North Korea’s claim of having successfully tested a thermonuclear device, if true, could have serious implications for the non-proliferation of nuclear weapons and the balance of power in the Korean Peninsula.
This claim comes barely weeks after the country’s leader Kim Jong-Un stated his country is developing the capability for a thermonuclear device, or hydrogen bomb, as it is popularly called. While a 5.1 seismic event from near the country’s nuclear testing site was reported by international seismic stations, there is no clarity as yet on whether the test was indeed a thermonuclear one and, if so, a successful one.
North Korea is unlikely to have mastered the technological capability to make highly sophisticated thermonuclear weapons, and therefore the device tested on Tuesday may well be a “boosted fission weapon”, more sophisticated than an atomic (or fission) bomb but not as powerful as a hydrogen bomb.
The country has been on the nuclear path for some time now. Having declared its plans in 2003, it tested its nuclear weapons in 2006, 2009 and finally in 2013. Moreover, the country has been conducting submarine-launched ballistic missile (SLBM) tests, a weapon system that when perfected could add great value to North Korea’s nuclear delivery capability while, of course, increasing the insecurity of its neighbours.
Regional balance of power
North Korea’s nuclear ambitions have undeniable consequences for the stable balance of power in the Korean peninsula and beyond. For one, this will make Japan and South Korea deeply insecure, especially at a point in time when a rising China is perceived as a challenge by them, and the US’ ability to be the security provider for its allies in the region is in serious doubt.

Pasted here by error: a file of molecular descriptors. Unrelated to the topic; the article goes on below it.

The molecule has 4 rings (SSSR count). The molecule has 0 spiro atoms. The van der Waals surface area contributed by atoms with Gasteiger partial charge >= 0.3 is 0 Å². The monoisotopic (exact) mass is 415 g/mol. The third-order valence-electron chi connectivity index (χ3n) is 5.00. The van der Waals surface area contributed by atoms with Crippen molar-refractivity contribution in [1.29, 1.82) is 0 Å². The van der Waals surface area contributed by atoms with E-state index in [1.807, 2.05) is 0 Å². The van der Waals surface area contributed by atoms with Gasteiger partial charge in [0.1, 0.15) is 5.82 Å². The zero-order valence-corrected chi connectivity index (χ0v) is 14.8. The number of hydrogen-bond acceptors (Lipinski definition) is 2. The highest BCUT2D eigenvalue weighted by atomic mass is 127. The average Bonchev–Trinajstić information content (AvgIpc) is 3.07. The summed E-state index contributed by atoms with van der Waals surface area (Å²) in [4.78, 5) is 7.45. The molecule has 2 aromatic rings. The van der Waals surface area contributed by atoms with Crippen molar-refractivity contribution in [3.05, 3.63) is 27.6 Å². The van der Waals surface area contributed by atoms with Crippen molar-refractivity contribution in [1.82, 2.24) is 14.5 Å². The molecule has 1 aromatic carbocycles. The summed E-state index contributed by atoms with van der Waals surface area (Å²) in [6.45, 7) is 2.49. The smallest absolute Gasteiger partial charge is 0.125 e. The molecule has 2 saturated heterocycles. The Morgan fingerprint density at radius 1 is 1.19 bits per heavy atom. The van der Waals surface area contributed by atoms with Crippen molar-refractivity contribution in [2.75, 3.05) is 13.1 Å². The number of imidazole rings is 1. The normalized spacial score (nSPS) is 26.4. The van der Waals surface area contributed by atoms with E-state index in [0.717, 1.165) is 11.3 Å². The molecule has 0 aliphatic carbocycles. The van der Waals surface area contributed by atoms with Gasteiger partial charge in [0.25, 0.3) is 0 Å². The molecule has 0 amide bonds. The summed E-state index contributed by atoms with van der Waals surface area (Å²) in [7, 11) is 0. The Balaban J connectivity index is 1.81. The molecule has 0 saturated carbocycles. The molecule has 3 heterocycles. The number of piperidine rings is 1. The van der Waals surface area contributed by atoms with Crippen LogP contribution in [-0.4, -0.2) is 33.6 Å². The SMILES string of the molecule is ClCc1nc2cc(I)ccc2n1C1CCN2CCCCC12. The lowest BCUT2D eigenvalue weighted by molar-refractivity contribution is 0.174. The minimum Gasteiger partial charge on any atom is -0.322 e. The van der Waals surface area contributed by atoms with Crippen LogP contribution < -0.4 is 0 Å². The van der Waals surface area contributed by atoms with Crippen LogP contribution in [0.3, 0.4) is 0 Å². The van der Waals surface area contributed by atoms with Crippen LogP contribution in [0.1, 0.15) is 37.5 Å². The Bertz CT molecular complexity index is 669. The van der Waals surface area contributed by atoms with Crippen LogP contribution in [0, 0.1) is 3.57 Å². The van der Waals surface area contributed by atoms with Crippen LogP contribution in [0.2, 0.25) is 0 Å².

Secondly, with the breakdown of the six-party talks with Pyongyang, both the US and China have lost their traction within North Korea.
Finally, the only country with some influence in Pyongyang is Russia, with whom the West has no meeting of minds on a variety of geopolitical issues, particularly after the conflict over Ukraine.
It also shows that China, the rising superpower, does not enjoy much political and strategic influence in its own backyard.
North Korea’s nuclear tests, whether or not their thermonuclear claims are valid, pose serious challenges to the global non-proliferation regime even as this order is under immense stress, particularly after the failure of the NPT Review Conference last year.
Moreover, if Pyongyang continues to develop more sophisticated, and miniaturised, nuclear weapons and advanced delivery mechanisms, it could potentially force South Korea and Japan to follow similar paths.
This also calls into question the efficiency of the global non-proliferation regime to prevent the further spread of nuclear weapons and technology. Recall how Pakistan, when the AQ Khan nuclear black market was flourishing, had given nuclear technology and weapon designs to North Korea.
Failure of nuclear diplomacy
While the Obama administration was able to successfully defuse the Iranian nuclear impasse, it has summarily failed to address the North Korean nuclear challenge. The so-called six-party talks, as part of which China, Japan, South Korea, Russia and the US negotiated with North Korea to terminate its nuclear weapons programme, collapsed in 2009 after six years of fruitless efforts to contain Pyongyang’s nuclear ambitions.
For the talks to begin again, the Obama administration and the West would need to re-engage not only North Korea but also Russia.
By testing its nuclear devices, Pyongyang has not really violated any treaties: It had withdrawn from the Non-Proliferation Treaty (NPT) in 2003, and had never signed the Comprehensive Test Ban Treaty (CTBT). However, given the potential implications that the recent North Korean test have for the global non-proliferation regime, the international community needs to immediately re-engage Pyongyang.
Happymon Jacob is associate professor of disarmament studies at the School of International Studies, Jawaharlal Nehru University, New Delhi